Recently the California State Water Board hired UC Davis to perform a $2 million independent study of groundwater nitrate contamination in the Central Valley, specifically the Tulare Lake Basin and Salinas Valley. Surprisingly for a government project, the study was completed on time, but not surprisingly the results have already generated some controversy. UC Davis estimates that 96% of the nitrate in groundwater comes from agricultural sources, with sources like wastewater treatment plants, septic systems, and manure lagoons minor on the basin scale but potentially significant on a local scale. Since no one measures basin-wide nitrogen inputs to croplands, the UC Davis researchers had to derive the agricultural data from historical land use per crop, plus a crop-specific nitrogen mass balance. The approach looks pretty sound to me.
Two months after the release of data, Tulare County Supervisors are about to strike back. They voted last week to send a letter of concern to the State Water Resources Control Board, which is coming up with what to do about the nitrate contamination. The UC Davis report suggests that nitrogen fertilizers should be taxed to cover groundwater remediation for drinking water sources. This scares the Tulare County agricultural interests, and the Tulare County Supervisors will claim in their letter of concern that the UC Davis report did not consider sources of nitrogen, but rather assumed that the source was agricultural. Further study is necessary!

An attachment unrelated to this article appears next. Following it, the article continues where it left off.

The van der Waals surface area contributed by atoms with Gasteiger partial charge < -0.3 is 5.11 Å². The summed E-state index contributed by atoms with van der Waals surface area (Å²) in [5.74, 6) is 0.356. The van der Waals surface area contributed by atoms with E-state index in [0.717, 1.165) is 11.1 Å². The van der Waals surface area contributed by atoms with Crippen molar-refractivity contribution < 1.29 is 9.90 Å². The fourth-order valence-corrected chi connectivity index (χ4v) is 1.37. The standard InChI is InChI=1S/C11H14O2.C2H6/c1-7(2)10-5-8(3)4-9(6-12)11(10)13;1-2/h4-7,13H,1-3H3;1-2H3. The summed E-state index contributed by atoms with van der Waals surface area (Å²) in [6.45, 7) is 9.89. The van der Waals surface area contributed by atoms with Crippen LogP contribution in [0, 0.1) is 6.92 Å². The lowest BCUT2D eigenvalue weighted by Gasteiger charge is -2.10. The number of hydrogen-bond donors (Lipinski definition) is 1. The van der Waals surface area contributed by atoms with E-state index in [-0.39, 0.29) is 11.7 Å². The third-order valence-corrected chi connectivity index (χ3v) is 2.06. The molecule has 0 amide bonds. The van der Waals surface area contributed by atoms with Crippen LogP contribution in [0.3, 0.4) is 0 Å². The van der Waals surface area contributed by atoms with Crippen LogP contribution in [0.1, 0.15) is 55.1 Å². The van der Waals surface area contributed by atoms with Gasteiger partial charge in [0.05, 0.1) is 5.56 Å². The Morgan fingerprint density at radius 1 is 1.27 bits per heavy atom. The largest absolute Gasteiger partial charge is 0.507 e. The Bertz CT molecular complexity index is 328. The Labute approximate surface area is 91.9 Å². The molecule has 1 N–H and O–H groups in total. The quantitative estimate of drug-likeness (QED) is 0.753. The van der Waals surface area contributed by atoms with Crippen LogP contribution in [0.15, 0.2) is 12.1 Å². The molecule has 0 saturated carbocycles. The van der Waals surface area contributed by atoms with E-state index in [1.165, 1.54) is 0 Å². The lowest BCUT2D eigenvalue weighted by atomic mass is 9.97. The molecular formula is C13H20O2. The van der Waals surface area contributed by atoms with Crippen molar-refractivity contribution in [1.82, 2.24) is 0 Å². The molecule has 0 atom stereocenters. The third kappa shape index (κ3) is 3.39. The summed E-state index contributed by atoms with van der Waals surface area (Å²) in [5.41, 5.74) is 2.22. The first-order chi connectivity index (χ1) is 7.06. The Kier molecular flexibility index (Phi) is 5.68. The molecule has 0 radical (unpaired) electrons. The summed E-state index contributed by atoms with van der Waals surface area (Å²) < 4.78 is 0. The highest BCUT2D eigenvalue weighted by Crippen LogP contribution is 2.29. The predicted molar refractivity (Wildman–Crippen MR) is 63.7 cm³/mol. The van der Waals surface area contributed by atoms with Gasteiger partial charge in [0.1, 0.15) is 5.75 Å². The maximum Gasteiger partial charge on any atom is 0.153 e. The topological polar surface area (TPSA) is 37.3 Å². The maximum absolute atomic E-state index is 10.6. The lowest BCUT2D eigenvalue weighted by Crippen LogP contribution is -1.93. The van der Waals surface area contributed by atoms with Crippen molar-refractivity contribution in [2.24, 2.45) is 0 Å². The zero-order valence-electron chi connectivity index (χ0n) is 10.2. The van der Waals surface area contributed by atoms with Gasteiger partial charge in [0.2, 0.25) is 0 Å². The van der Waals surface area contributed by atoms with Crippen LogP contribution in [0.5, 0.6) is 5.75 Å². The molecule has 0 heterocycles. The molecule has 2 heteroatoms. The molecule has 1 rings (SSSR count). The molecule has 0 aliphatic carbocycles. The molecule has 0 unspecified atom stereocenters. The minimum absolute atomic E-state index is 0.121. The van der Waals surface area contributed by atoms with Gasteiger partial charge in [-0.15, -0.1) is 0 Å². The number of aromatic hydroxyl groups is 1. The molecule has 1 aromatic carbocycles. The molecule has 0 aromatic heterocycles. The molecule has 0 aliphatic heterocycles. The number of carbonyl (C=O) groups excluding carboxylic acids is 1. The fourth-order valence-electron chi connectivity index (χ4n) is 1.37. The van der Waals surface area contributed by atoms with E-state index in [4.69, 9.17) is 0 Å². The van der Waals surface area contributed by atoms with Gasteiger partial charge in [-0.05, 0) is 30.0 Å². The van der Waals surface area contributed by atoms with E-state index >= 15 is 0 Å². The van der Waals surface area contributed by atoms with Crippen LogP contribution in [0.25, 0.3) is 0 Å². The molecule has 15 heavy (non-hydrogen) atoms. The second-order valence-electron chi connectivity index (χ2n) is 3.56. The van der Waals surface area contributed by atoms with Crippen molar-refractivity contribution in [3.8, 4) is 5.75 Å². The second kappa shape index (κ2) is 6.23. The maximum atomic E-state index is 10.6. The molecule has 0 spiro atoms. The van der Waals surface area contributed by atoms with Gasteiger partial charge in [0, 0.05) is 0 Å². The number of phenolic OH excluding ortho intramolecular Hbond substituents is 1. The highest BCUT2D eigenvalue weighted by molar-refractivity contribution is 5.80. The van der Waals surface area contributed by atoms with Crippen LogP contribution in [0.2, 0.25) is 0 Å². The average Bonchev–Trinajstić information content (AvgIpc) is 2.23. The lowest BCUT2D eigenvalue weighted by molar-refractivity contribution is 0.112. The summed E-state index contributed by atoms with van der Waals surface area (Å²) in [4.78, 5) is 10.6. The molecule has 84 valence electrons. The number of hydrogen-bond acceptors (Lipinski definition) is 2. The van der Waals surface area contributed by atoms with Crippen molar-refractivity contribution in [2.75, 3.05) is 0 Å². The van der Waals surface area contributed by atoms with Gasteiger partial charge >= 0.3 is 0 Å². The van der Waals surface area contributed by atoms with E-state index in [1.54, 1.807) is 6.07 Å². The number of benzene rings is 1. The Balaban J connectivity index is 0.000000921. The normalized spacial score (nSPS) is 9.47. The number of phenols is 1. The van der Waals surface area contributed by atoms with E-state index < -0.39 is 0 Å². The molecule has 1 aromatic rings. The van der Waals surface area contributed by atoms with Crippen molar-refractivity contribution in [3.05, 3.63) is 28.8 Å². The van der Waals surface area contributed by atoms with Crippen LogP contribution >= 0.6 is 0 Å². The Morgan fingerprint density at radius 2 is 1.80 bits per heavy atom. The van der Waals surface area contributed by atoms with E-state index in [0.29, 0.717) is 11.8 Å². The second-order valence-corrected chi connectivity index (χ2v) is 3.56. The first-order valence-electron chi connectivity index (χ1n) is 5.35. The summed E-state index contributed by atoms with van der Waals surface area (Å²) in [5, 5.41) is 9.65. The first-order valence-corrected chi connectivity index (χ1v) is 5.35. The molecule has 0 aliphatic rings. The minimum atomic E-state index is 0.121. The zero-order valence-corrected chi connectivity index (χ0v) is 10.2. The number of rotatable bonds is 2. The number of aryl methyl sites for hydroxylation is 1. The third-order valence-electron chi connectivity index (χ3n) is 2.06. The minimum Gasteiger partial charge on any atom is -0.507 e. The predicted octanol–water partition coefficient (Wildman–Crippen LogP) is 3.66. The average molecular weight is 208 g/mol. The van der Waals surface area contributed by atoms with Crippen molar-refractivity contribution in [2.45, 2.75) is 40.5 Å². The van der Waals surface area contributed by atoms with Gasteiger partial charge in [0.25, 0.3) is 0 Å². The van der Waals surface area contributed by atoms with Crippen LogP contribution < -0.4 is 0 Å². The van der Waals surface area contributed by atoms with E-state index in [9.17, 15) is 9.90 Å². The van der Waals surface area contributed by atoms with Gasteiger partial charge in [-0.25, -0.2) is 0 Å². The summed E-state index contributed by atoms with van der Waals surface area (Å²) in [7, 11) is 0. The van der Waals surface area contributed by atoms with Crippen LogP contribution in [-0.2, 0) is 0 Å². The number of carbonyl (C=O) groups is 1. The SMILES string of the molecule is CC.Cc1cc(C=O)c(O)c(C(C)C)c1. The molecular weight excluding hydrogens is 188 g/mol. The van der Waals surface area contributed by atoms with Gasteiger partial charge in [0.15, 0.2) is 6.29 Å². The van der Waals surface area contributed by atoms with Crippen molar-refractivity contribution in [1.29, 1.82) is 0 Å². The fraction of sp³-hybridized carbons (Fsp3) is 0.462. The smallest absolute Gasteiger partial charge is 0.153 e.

I find this very confusing. In looking at the UC Davis approach, they did consider the source of nitrogen contamination, and in fact Figure 1 of the Executive Summary shows their breakdown of the nitrogen sources. So what gives? I think this is a last-ditch effort of agricultural interests to resist the reality of numbers staring them in the face. After all, these are some of the most productive agricultural lands in the world (including 10% of US milk production), so anything that might decrease productivity is a threat. But the number of drinking water wells with elevated nitrate in these basins is only increasing with time, and for agriculture to refuse to acknowledge complicity in the problem is to live with their heads in the sand.